Philip Pearlstein, 93, on the moment money revolutionized the art market and created a rift with Andy Warhol Philip Pearlstein is one of America’s leading realist painters and is still going strong at the age of 93. That a new exhibition of his modern realist nudes has just opened at London’s Saatchi Gallery, and his work regularly shows at the Betty Cunningham gallery in Manhattan testifies to that.
But why did he grow apart from his one-time close friend and roommate Andy Warhol who, like Pearlstein, hailed from Pittsburgh? Turns out the answer has plenty to do with money and artistic rivalry.
Pearlstein and Warhol met as art students at the Carnegie Institute of Technology in Pittsburgh. They moved to New York in 1949 where they lived together for three years.
“Andy and I had very similar backgrounds, although he was very religious,” Pearlstein recalled. “We had no money. Andy was not Andy Warhol then, he was Andy Warhola. He was talented and intense and eccentric, but he was als..Read More →

White House charges Democrats with hostage-taking as shutdown looms Getty Images White House legislative affairs director Marc Short speaks while White House budget director Mick Mulvaney listens regarding the possible government shutdown on Friday during a press briefing at the White House. Top Trump administration officials charged Democrats with hostage-taking as the federal government barreled toward a shutdown early Saturday.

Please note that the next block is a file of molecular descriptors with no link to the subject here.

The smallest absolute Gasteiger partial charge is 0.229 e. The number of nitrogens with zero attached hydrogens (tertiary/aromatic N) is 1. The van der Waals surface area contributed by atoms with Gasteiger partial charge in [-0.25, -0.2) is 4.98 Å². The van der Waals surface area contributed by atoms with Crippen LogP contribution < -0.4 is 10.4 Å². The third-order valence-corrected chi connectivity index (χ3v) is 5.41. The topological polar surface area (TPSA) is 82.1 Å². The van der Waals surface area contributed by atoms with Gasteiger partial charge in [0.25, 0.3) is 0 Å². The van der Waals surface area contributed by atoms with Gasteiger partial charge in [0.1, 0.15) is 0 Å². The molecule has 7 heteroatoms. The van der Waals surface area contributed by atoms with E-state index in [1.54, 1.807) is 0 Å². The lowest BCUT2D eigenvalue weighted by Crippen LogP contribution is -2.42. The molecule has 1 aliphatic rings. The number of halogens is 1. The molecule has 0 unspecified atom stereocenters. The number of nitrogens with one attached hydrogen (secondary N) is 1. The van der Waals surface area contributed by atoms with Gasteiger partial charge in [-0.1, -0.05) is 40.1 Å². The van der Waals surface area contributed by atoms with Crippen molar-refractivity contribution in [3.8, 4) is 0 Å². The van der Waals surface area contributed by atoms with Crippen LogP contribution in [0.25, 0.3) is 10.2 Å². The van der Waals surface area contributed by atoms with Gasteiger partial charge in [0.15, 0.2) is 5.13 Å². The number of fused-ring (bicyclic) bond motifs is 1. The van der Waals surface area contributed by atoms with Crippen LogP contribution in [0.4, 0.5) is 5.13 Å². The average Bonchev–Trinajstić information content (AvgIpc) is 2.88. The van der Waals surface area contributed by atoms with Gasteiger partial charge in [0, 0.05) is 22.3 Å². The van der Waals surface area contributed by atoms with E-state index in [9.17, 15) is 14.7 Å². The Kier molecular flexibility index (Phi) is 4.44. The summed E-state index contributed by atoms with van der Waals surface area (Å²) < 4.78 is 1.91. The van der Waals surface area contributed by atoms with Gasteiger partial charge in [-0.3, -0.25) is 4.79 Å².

White House legislative director Marc Short said Democrats were deploying such tactics after the House voted Thursday night to keep the government open for about another month, but the Senate appeared all-but certain to defeat that bill.
Mick Mulvaney, the White House budget director, said some things would be different about a shutdown this time: national parks, for example, would stay open.
In a speech on the Senate floor, Majority Leader Mitch McConnell employed a similar metaphor.
Related Topics U.S. Economy U.S. Politics Washington, D.C.Read More →

Opinion: Jason Furman says we can have faster growth and less inequality CAMBRIDGE, Mass. (Project Syndicate) — The belief that inequality hurts economic growth is gaining currency among policy makers. Some argue forcefully that high levels of inequality can make sustained growth impossible, and may even contribute to recessions. This view stands in stark contrast to the traditional view that there is a tradeoff between equality and growth, and that greater inequality is a price that must be paid for higher output.
Lost in the discussion, however, is whether any of this is actually germane to economic policy making. I don’t believe it is. Whether inequality is good or bad for growth should and will continue to concern social scientists. But those guiding an economy should focus on assessing outcomes and modes of distribution rather than on a puzzle that will never fully be solved.
Three developments make this refocusing necessary. For starters, while recent studies have concluded tha..Read More →